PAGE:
White Wine

Prosecco Vs. Champagne

Both Porsecco and Champagne are well known, sparkling wines that are named in regard to the geographical areas in which they are made. The regulators of the wines get quite offended and testy if anyone outside of the area attempts to use these names in the manufacture of a similar wine. That, however is where these similarities end abruptly.

Champagne is totally French, and can only come from the Champagne region, located in France. Prosecco is totally Italian, and can only be made in the region of Veneto, in the hills of Treviso, in northeastern Italy.

There are only three grapes that can be used to make Champagne in any combination: Pinot Meunier, Pinot Noir, and Chardonnay. The Italian grape Glera is the only grape used to make Prosecco.

Prosecco

In the Veneto region of Italy, in the boot near the northeast, you will find the renowned sparkling wine produced in Prosecco, Italy. The fine white grape from which the wine is made is also named after its namesake city of Prosecco. This wine, economical and versatile, is an amazing value. The principal towns producing Prosecco are Conegliano and Valdobbiadene, as you will see on the label of the bottles.

If you throw down $10, you will be able to find a Prosecco that possesses tempting aromatics, subtle fruit with an abundance of bubbles (spumante) or just light bubbles (frizzante). Usually, this wine is on the dry to off-dry end of the spectrum in taste.

Riesling Wine Recommendations

Riesling wines are food-favoring, dynamic wines that continuously gain fans at the international level.  Within this one grape varietal, there is great expression and variety, which adds to this impressive white wine grape’s versatility and interest.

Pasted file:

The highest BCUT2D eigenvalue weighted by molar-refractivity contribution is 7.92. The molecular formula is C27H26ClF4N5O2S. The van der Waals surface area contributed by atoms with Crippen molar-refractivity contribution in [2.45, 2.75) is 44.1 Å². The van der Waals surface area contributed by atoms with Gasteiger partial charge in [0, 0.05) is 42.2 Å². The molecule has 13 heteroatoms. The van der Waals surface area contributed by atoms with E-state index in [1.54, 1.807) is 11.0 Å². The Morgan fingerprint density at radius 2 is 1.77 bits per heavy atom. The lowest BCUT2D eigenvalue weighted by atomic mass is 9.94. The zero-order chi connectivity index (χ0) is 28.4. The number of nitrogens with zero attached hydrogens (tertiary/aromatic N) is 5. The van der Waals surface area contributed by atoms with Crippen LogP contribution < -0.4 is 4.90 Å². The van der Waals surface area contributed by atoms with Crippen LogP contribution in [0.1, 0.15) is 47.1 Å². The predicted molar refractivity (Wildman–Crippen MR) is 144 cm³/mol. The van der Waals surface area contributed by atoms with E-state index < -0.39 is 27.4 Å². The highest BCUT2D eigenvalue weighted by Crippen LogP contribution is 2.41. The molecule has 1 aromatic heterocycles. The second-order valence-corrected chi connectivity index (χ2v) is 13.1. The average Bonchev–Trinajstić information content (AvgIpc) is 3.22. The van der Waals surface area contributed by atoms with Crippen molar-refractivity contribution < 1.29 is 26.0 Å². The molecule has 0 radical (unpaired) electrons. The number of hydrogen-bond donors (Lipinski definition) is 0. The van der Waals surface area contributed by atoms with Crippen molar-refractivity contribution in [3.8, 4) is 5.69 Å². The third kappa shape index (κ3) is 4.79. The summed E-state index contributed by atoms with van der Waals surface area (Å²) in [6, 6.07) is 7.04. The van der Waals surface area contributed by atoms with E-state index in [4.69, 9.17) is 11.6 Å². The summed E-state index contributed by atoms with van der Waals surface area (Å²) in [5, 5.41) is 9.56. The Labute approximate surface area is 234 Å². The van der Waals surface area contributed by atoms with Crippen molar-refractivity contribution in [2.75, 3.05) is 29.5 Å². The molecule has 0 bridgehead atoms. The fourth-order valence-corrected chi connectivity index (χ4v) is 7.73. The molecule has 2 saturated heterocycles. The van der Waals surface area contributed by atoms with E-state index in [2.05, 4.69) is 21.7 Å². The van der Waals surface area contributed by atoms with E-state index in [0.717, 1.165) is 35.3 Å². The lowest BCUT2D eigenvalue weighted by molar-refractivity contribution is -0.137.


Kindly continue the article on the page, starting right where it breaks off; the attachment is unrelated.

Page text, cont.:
Zind-Humbrecht Riesling

The Classifications of Riesling Wine

German Riesling wine labels often have complicated words and lots of hard-to-decipher industry lingo. As a result, they often intimidate customers. But if you take some time to learn what the key words mean and about the major regions where Riesling is produced, you will be reading and understanding the labels before you know it.

First, the basic classification of quality is the table wine, called Tafelwein. The next wine up is a level 5 called “Qualittsweine mit Prdikat” (QmP). This is translated as Quality wine with attributes. The wine label featured above can be found in this classification. At a level 5, you will find the ripeness classification system. This will further describe who’s who in the German Riesling circle.

Next you need to know how ripeness is classified. This is determined by when the grape was picked. Essentially, it indicates what the grape sugar levels were at picking, not what it is in the final bottled wine.

Riesling Wine

The German Riesling wines come from the beautiful Rhein and Mosel river regions. This was where the well-known white grape became well established. The Riesling type of wine is quite flexible and can be made into light and easy going wines as well as full and fruity wines.

This variety of uses means that Riesling is one of the rising stars in the world of quality wines. It has become well known to many top restaurants and goes well with a whole range of different gourmet dishes. The lightness of its flavor is helping it become even more popular.

Chardonnay Wine Recommendations

Chardonnay is among the most well-loved and well known white wine varietals in today’s market.  Chardonnay has a very distinguished and long following and has an extremely versatile image.  Vintners offer a wide range of structures and styles.  From buttery, rich Chardonnays boasting presence and power to fruit-forward unoaked Chardonnays allowing varietal expression and character to be what is highlighted, this white wine is more than capable of accommodating numerous food pairing combinations and most palates.